Peter Campus was also a photographer and there was a small sample of his work. To be honest, it did not do that much for me, I found his videography much more appealing.

© Peter Campus

Ali Cherri

“Ali Cherri is a video and visual artist. His current project looks at the place of the archaeological object in the construction of historical narratives. In recent years, he has unearthed systems of archaeological preservation, exploring the history of ruins and cartography in the context of the Middle East and North Africa’s pre- and post-colonial histories.” 3

This was the smallest of the exhibitions and although these pictures are quite intriguing it was the one I found the least interesting at the time.. but I suspect hunger had a lot to do with this 🙂


©Ali Cherri

La Maison Rouge – L’esprit Francais: Contre-cultures 1969-1989

This exhibition was an absolutely eclectic mix of art, sculpture, installation, publications, photography and it was all in French… so I had my work cut out. But it was all about the political, social and economic issues that France was dealing with during this period and with that context, it was very interesting. There was so much to see and despite the fact that it was busy both in terms of people and exhibits, I was not overwhelmed by what was being presented. And it gave my French comprehension a run for its money. The were early editions of Hara-Kiri Hebdo – the precursor to Charlie Hebdo, pamphlets about feminism and calls for protest, L’Observateur covers as well more contemporary paintings about political and social issues of the day.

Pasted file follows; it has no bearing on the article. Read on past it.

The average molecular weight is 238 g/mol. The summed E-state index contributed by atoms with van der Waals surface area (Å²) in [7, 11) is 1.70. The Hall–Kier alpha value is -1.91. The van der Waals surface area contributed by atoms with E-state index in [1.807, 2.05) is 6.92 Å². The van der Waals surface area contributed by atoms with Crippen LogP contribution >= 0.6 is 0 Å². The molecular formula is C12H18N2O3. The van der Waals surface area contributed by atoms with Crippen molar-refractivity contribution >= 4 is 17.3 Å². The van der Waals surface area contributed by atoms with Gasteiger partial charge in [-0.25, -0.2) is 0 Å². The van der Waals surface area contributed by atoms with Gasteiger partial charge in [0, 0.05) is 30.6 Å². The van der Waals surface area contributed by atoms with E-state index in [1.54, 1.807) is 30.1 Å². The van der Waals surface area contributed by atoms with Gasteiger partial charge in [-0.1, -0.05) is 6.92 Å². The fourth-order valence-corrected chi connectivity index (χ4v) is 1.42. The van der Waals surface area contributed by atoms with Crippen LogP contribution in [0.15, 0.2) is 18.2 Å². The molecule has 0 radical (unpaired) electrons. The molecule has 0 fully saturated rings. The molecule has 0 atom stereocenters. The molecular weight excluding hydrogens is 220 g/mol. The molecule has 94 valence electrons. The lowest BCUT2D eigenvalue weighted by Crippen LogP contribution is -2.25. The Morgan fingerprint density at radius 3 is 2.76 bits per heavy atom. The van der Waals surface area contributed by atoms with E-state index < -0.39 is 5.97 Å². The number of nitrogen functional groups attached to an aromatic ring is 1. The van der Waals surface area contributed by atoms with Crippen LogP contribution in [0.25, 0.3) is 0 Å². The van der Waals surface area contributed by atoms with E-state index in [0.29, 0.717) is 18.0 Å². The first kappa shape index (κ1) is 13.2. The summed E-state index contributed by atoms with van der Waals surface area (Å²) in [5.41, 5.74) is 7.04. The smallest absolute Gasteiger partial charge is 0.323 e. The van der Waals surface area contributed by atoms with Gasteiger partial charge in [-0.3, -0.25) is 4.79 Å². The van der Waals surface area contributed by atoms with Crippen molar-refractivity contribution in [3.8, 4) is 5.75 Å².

The pictures below represent work that I found interesting from: Claude Lalanne (The man with the cabbage head); Michel Journiac (Homage to the unknown putain), he also had a series of cross-dressing portraits; Alfred Courmes; Alain Le Saux; Henri Cueco; Marinette Cueco; Lucien Fluery; Edgard Naccache; Gérard Schlosser; Dominique Schnée; Pierre Mollnier; and Jacques Monory.


I really liked the work of Annette Messager and one piece were pictures of men’s crotches and from a distance and then zoomed in until you could only make out the crease in the material which she shaded in pencil so you could see abstract shapes. Having googled her, she as done a range of work that is quite diverse.


I also liked the work of Jorge Damonte taking portraits of Copi in his garb for the play Le frigo… yes it appeals to the counter-culturalist in me (believe that and you’ll believe anything)!


The final piece that ended the show and which really struck me was a painting by Jacques Monory called Antoine. I found it really haunting and quite desperate.


I really enjoyed this cultural day out which challenged me both from a language perspective but also in terms of the wide range of works and artists in the fullest sense that I was exposed to in both venues. It has given me a lot of food for thought and I will take some time to dig a little deeper to find out more about the artists who contributed to the L’esprit Francais: Contre-cultures 1969-1989. I can safely say that my head was filled by the time I left and needed to be emptied with more food and drink 🙂